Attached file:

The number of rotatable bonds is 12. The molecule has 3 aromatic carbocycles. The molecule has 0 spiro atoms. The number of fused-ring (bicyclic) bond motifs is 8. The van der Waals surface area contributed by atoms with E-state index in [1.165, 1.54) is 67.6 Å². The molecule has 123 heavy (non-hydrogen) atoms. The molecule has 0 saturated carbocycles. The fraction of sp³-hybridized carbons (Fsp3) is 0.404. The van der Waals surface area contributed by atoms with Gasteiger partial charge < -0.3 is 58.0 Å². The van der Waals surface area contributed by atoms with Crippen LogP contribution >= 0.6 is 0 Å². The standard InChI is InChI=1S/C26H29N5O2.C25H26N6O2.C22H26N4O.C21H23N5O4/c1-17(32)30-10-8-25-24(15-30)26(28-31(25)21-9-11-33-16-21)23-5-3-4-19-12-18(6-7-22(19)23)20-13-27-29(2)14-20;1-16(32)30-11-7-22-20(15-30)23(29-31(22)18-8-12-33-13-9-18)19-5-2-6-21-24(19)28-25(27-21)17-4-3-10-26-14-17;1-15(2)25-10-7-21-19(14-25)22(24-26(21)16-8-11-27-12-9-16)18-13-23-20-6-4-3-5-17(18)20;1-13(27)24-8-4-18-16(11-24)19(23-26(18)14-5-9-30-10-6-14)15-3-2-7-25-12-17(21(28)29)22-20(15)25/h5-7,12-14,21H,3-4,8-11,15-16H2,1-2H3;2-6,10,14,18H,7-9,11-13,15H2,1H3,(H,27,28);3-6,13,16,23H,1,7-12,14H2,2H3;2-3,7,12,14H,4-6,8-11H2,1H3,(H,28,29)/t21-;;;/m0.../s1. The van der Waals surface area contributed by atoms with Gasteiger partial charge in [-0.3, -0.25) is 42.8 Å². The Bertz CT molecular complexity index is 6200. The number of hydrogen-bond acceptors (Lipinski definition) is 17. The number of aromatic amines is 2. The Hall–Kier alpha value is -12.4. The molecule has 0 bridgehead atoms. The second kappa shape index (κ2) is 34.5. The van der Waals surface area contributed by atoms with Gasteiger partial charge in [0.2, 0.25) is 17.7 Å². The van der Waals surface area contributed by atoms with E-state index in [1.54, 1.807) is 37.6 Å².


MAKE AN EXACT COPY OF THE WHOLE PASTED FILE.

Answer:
The number of rotatable bonds is 12. The molecule has 3 aromatic carbocycles. The molecule has 0 spiro atoms. The number of fused-ring (bicyclic) bond motifs is 8. The van der Waals surface area contributed by atoms with E-state index in [1.165, 1.54) is 67.6 Å². The molecule has 123 heavy (non-hydrogen) atoms. The molecule has 0 saturated carbocycles. The fraction of sp³-hybridized carbons (Fsp3) is 0.404. The van der Waals surface area contributed by atoms with Gasteiger partial charge < -0.3 is 58.0 Å². The van der Waals surface area contributed by atoms with Crippen LogP contribution >= 0.6 is 0 Å². The standard InChI is InChI=1S/C26H29N5O2.C25H26N6O2.C22H26N4O.C21H23N5O4/c1-17(32)30-10-8-25-24(15-30)26(28-31(25)21-9-11-33-16-21)23-5-3-4-19-12-18(6-7-22(19)23)20-13-27-29(2)14-20;1-16(32)30-11-7-22-20(15-30)23(29-31(22)18-8-12-33-13-9-18)19-5-2-6-21-24(19)28-25(27-21)17-4-3-10-26-14-17;1-15(2)25-10-7-21-19(14-25)22(24-26(21)16-8-11-27-12-9-16)18-13-23-20-6-4-3-5-17(18)20;1-13(27)24-8-4-18-16(11-24)19(23-26(18)14-5-9-30-10-6-14)15-3-2-7-25-12-17(21(28)29)22-20(15)25/h5-7,12-14,21H,3-4,8-11,15-16H2,1-2H3;2-6,10,14,18H,7-9,11-13,15H2,1H3,(H,27,28);3-6,13,16,23H,1,7-12,14H2,2H3;2-3,7,12,14H,4-6,8-11H2,1H3,(H,28,29)/t21-;;;/m0.../s1. The van der Waals surface area contributed by atoms with Gasteiger partial charge in [-0.3, -0.25) is 42.8 Å². The Bertz CT molecular complexity index is 6200. The number of hydrogen-bond acceptors (Lipinski definition) is 17. The number of aromatic amines is 2. The Hall–Kier alpha value is -12.4. The molecule has 0 bridgehead atoms. The second kappa shape index (κ2) is 34.5. The van der Waals surface area contributed by atoms with Gasteiger partial charge in [0.2, 0.25) is 17.7 Å². The van der Waals surface area contributed by atoms with E-state index in [1.54, 1.807) is 37.6 Å².